Wednesday, February 24, 2016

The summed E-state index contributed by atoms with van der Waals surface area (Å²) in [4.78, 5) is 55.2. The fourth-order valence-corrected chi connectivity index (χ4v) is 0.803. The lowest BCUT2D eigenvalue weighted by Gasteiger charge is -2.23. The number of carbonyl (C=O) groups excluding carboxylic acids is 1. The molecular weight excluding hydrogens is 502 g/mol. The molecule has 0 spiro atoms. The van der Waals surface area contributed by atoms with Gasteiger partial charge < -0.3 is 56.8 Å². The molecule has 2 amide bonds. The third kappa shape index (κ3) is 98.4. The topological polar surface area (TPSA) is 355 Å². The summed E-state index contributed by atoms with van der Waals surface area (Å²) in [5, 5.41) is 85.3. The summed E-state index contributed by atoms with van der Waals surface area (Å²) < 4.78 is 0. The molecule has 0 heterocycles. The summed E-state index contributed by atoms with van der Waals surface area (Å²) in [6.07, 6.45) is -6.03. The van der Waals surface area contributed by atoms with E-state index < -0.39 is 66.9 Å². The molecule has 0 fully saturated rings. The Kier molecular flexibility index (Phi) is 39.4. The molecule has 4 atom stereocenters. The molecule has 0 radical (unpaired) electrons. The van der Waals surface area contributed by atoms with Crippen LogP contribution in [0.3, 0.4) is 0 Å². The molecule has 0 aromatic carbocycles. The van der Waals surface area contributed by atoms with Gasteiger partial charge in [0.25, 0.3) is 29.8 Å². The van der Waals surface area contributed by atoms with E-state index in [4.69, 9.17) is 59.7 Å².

Bauxite mining sites can rehabilitated in 2 years, says expert